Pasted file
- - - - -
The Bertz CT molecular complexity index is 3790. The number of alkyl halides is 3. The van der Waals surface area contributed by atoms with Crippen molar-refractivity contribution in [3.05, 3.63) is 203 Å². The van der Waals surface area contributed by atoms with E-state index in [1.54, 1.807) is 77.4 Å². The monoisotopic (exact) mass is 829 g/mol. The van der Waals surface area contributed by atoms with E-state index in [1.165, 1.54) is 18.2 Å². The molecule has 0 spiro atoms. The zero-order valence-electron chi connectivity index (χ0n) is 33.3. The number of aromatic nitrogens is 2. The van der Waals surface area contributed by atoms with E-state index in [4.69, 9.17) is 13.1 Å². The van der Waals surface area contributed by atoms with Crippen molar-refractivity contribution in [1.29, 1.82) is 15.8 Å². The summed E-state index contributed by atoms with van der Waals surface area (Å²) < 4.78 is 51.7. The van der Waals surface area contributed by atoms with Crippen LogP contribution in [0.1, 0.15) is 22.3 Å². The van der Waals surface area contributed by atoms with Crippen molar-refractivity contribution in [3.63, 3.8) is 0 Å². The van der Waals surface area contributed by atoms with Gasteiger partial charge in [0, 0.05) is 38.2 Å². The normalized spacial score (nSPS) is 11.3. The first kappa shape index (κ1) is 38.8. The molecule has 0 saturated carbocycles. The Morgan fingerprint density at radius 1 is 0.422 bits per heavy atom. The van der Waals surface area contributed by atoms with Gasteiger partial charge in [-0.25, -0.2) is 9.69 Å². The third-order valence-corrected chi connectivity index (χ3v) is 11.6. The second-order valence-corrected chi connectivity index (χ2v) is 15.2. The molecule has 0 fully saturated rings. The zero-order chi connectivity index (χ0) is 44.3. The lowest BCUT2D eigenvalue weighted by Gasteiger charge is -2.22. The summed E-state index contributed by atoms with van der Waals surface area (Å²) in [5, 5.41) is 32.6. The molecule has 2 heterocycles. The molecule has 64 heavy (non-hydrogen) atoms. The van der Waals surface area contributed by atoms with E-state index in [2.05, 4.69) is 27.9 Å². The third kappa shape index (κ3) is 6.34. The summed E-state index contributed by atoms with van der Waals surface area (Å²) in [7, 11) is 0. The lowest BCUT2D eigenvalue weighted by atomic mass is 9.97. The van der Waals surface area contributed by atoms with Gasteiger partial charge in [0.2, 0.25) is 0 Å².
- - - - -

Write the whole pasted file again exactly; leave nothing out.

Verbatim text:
The Bertz CT molecular complexity index is 3790. The number of alkyl halides is 3. The van der Waals surface area contributed by atoms with Crippen molar-refractivity contribution in [3.05, 3.63) is 203 Å². The van der Waals surface area contributed by atoms with E-state index in [1.54, 1.807) is 77.4 Å². The monoisotopic (exact) mass is 829 g/mol. The van der Waals surface area contributed by atoms with E-state index in [1.165, 1.54) is 18.2 Å². The molecule has 0 spiro atoms. The zero-order valence-electron chi connectivity index (χ0n) is 33.3. The number of aromatic nitrogens is 2. The van der Waals surface area contributed by atoms with E-state index in [4.69, 9.17) is 13.1 Å². The van der Waals surface area contributed by atoms with Crippen molar-refractivity contribution in [1.29, 1.82) is 15.8 Å². The summed E-state index contributed by atoms with van der Waals surface area (Å²) < 4.78 is 51.7. The van der Waals surface area contributed by atoms with Crippen LogP contribution in [0.1, 0.15) is 22.3 Å². The van der Waals surface area contributed by atoms with Crippen molar-refractivity contribution in [3.63, 3.8) is 0 Å². The van der Waals surface area contributed by atoms with Gasteiger partial charge in [0, 0.05) is 38.2 Å². The normalized spacial score (nSPS) is 11.3. The first kappa shape index (κ1) is 38.8. The molecule has 0 saturated carbocycles. The Morgan fingerprint density at radius 1 is 0.422 bits per heavy atom. The van der Waals surface area contributed by atoms with Gasteiger partial charge in [-0.25, -0.2) is 9.69 Å². The third-order valence-corrected chi connectivity index (χ3v) is 11.6. The second-order valence-corrected chi connectivity index (χ2v) is 15.2. The molecule has 0 fully saturated rings. The zero-order chi connectivity index (χ0) is 44.3. The lowest BCUT2D eigenvalue weighted by Gasteiger charge is -2.22. The summed E-state index contributed by atoms with van der Waals surface area (Å²) in [5, 5.41) is 32.6. The molecule has 2 heterocycles. The molecule has 64 heavy (non-hydrogen) atoms. The van der Waals surface area contributed by atoms with E-state index in [2.05, 4.69) is 27.9 Å². The third kappa shape index (κ3) is 6.34. The summed E-state index contributed by atoms with van der Waals surface area (Å²) in [7, 11) is 0. The lowest BCUT2D eigenvalue weighted by atomic mass is 9.97. The van der Waals surface area contributed by atoms with Gasteiger partial charge in [0.2, 0.25) is 0 Å².